So far it seems pretty close to me but I'm still new at this, it's really just a matter of learning the software, tools, layers, etc. and in some ways it's easier in that I can easily erase things or create a background behind an existing layer, something Bob Ross couldn't only dreams of I'm sure. Not sure if it's cheating or just keeping up with the times.

This question is for all of you artists among us.
I think it’s best to keep in mind how you are looking at this. Digital art is a boon for professional artists who have to produce professional level ( a level that is ever rising ) in a set amount of time. In the past it wasn’t unusual for artists to be given a few weeks to month if not more to produce the highest quality art for a client. Nowadays, having a few weeks is a luxury. Consider also ( one reason I’ve hated commercial work ) if you get a difficult client who wants constant revisions and can’t seem to make up their mind. If you were doing watercolor, constant revisions ( even after they agreed on your pen / pencil sketch ) were a nightmare. Now constant revisions are petty annoyances because of the beauty of layers.

Also digital art reduced the skill gap that existed from newbie to expert. An expert can make a YouTube video explaining their process in 15 20 minutes, and every fan can emulate it within a week or two. That’s just too desirable.

Sure there are plenty who still do their work traditionally, then finish it digitally. It’s the method that a lot of individuals like myself who aren’t completely comfortable with digital approach. Do as much of your art in the manner you are most comfortable, then add type or painting effects digitally. After all, you can endlessly change, never worried about messing up your original work.

There is also the original appeal. Art supplies cost NOTHING digitally.

Which is the biggest draw for Procreate + iPad. The cost of entry to the digital world used to be a tablet, computer / laptop, and prohibitively expensive art software from Adobe. What may have cost upwards of a few thousand dollars, now costs what an iPad Air & $10 for procreate to produce near similar results. So if one was dipping their toes into digital art, the iPad + Procreate combo becomes a no brainer recommendation.

So if one has the time & access to resources, while traditional drawing or painting will never go away, the possibilities with an iPad + Procreate are truly endless. The same program that allows you to make charcoal drawings, oil paintings, watercolor works, type & logo work, do effects on photos, all exists in a $10 program. No cost for paper, materials, and you in a way have an almost infinite sized canvas. Good times if you are willing to learn.

Also, there’s nothing stopping you from learning both. The only issue you may find that a lot of Procreate users who go back & forth face, is that 3 finger gesture to undo does NOT work in the real world.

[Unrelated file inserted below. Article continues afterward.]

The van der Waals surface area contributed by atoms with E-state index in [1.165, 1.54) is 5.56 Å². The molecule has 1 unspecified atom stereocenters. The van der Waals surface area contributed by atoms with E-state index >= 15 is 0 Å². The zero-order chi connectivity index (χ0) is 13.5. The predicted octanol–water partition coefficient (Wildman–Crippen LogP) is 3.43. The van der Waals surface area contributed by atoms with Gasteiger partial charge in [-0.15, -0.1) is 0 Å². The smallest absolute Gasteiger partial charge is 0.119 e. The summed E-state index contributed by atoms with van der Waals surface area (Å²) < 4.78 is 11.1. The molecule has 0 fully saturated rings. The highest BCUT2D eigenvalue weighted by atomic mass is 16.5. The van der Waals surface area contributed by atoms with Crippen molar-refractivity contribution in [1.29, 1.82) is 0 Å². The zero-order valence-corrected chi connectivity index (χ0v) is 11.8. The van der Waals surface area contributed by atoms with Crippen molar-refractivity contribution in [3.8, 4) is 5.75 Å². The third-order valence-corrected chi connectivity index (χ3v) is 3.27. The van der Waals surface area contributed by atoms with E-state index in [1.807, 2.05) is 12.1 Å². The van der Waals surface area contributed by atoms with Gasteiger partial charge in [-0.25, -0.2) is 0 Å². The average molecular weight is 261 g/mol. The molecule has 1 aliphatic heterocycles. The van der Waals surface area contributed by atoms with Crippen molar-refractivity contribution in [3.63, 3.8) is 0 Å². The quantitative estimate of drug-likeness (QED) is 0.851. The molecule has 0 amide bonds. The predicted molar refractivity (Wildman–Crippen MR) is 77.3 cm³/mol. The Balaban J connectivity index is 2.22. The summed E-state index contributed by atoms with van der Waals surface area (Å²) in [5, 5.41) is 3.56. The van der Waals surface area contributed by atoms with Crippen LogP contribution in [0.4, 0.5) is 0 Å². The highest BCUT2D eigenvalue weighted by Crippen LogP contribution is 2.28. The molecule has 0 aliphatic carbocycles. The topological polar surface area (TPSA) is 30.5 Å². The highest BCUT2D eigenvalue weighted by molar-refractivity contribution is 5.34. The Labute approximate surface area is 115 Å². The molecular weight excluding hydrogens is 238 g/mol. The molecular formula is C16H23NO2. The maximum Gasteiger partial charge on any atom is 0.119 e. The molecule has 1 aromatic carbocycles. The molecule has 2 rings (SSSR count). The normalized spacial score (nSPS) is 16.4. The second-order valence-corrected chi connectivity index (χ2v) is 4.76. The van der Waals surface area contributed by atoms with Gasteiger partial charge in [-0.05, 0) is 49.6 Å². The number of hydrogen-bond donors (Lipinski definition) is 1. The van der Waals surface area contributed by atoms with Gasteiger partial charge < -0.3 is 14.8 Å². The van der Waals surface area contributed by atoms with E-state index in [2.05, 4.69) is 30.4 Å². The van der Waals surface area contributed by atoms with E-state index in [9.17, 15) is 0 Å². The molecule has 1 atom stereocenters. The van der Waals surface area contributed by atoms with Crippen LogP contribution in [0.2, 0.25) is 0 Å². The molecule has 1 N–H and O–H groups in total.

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Eric

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I think it’s best to keep in mind how you are looking at this. Digital art is a boon for professional artists who have to produce professional level ( a level that is ever rising ) in a set amount of time. In the past it wasn’t unusual for artists to be given a few weeks to month if not more to produce the highest quality art for a client. Nowadays, having a few weeks is a luxury. Consider also ( one reason I’ve hated commercial work ) if you get a difficult client who wants constant revisions and can’t seem to make up their mind. If you were doing watercolor, constant revisions ( even after they agreed on your pen / pencil sketch ) were a nightmare. Now constant revisions are petty annoyances because of the beauty of layers.

Also digital art reduced the skill gap that existed from newbie to expert. An expert can make a YouTube video explaining their process in 15 20 minutes, and every fan can emulate it within a week or two. That’s just too desirable.

Sure there are plenty who still do their work traditionally, then finish it digitally. It’s the method that a lot of individuals like myself who aren’t completely comfortable with digital approach. Do as much of your art in the manner you are most comfortable, then add type or painting effects digitally. After all, you can endlessly change, never worried about messing up your original work.

There is also the original appeal. Art supplies cost NOTHING digitally.

Which is the biggest draw for Procreate + iPad. The cost of entry to the digital world used to be a tablet, computer / laptop, and prohibitively expensive art software from Adobe. What may have cost upwards of a few thousand dollars, now costs what an iPad Air & $10 for procreate to produce near similar results. So if one was dipping their toes into digital art, the iPad + Procreate combo becomes a no brainer recommendation.

So if one has the time & access to resources, while traditional drawing or painting will never go away, the possibilities with an iPad + Procreate are truly endless. The same program that allows you to make charcoal drawings, oil paintings, watercolor works, type & logo work, do effects on photos, all exists in a $10 program. No cost for paper, materials, and you in a way have an almost infinite sized canvas. Good times if you are willing to learn.

Also, there’s nothing stopping you from learning both. The only issue you may find that a lot of Procreate users who go back & forth face, is that 3 finger gesture to undo does NOT work in the real world.
Great info, I appreciate the input here. There are a lot of great tutorials out there that I've been working with, I want to stick with freehand work and a lot of them are like "just drag this brush/stencil on the canvas and you have a perfect leaf" and I'm staying away from those. Some of the details in my landscapes may look like shit but I drew them all myself and I get better each time.

I've been following this guy James Julier on YouTube, he's a bit advanced for me but I like how he doesn't cut corners and just uses default brushes, it's more work but also a more genuine experience.

I'll probably toggle back and forth but the ease of use on the iPad is awesome, I don't have to worry about the mess and all that and can just grab it and go from my couch. However, I'm treating it like paper and avoiding the gimmicks until I have a handle on it.